Sunday, July 18, 2010

Cleveland Orchestra: The Pines of Rome (With the Kent/Blossom Chamber Orchestra

Mendelssohn: Overture to The Hebrides ("Finigal's Cave") , Op. 26*
Beethoven: Symphony No. 1 in C major, Op. 21*
Rossini: Overture to William Tell**
Mendelssohn: Violin Concerto in E minor, Op. 64 (Karen Gomyo, violin) **
Respighi: The Fountains of Rome (Fontane di Roma) **
Respighi: The Pines of Rome (Pini di Roma) ***
at the Blossom Music Center
* - The Kent/Blossom Chamber Orchestra, James Feddeck, Conductor
** - The Cleveland Orechastra, Andrew Grahms, Conductor
*** - Both orchestras, Andrew Grahms, Conductor

A attended this evening's concert with a friend, and but for a scheduling conflict for my friend, the possibility exists that I would have attended last night's performance (I was on the fence but tipping to Saturday)... I am wonderfully happy to have attended tonight's concert featuring the culmination of the 6-week Kent/Blossom summer music institute along side the Cleveland Orchestra.

Rich in texture from the first note, this concert brought a variety of sounds and emotions into the pavilion and there truly wasn't a piece that I didn't enjoy to some extent; even Beethoven's first symphony, which was certainly not my favorite piece from the program proved pleasing to the ear.

Both overtures on the program, Mendelssohn's from The Hebrides and Rossini's William Tell were as evocative as one would expect from an overture. The timidness with which I was struck by at the beginning of The Hebrides quickly done away with. Though galloping ending of the William Tell Overture is best known as the theme song for The Lone Ranger, there was an excerpt just before that that seemed equally as familiar.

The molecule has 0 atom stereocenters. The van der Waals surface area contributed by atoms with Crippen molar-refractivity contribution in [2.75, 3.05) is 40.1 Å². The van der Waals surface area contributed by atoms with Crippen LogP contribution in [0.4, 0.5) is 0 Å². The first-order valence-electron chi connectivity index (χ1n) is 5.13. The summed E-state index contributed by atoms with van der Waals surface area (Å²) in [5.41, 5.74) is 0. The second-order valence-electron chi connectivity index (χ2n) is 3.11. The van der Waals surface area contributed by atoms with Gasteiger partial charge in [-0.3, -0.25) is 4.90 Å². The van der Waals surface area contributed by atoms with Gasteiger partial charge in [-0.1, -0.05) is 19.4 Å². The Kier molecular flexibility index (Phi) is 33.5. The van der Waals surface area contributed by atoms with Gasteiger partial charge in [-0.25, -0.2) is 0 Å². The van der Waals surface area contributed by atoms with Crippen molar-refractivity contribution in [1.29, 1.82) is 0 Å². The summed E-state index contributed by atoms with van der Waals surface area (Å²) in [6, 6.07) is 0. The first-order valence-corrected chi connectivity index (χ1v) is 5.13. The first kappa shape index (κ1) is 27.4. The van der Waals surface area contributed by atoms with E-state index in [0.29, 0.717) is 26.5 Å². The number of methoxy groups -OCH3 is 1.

In the middle of the program was Mendelssohn's amazing Violin Concerto featuring Karen Gomyo and the stunning clarity pulled me in and all but insisted that I close my eyes to soak in the beautiful melodies. This combined with last week's performances, it seems my anti-concerto streak may be ending.

Rounding out the program were Respighi's The Fountains of Rome and The Pines of Rome. My friend named The Fountains of Rome as her favorite piece of the program, and with the context of Blossom it's hard to disagree: In addition to beautiful music from on stage, at nearly the instant the piece began, a heavy rain started: From the comfort of the pavilion the sound of water falling couldn't help but to enhance the feeling if being near -- or in -- a fountain. Likewise, a well-timed thunderclap contributed to music in the way only Blossom can present it.

The final piece on the program, was likewise enjoyable, and I think the bold and playful first movement of The Pines of Rome ("The Pines of the Villa Borghese") was my favorite single movement from tonight's program. For third movement, The Pines of the Janiculum, the program notes interpret "There is a thrill in the air. The full moon reveals the profile of the pines of Ginicolo's Hill. A nightingale sings." -- Now I do not think that they were nightingales, but several birds taking up refuge along with the lawn patrons under the cover of Blossom's pavilion seemed to pick perfect moments to begin and end their song, mixing beautiful natural music with beautiful orchestral movement. The fourth and final movement, The Pines of the Appian Way, ended with a burst of orchestral energy to rival the cannon fire from the Fourth of July concerts.


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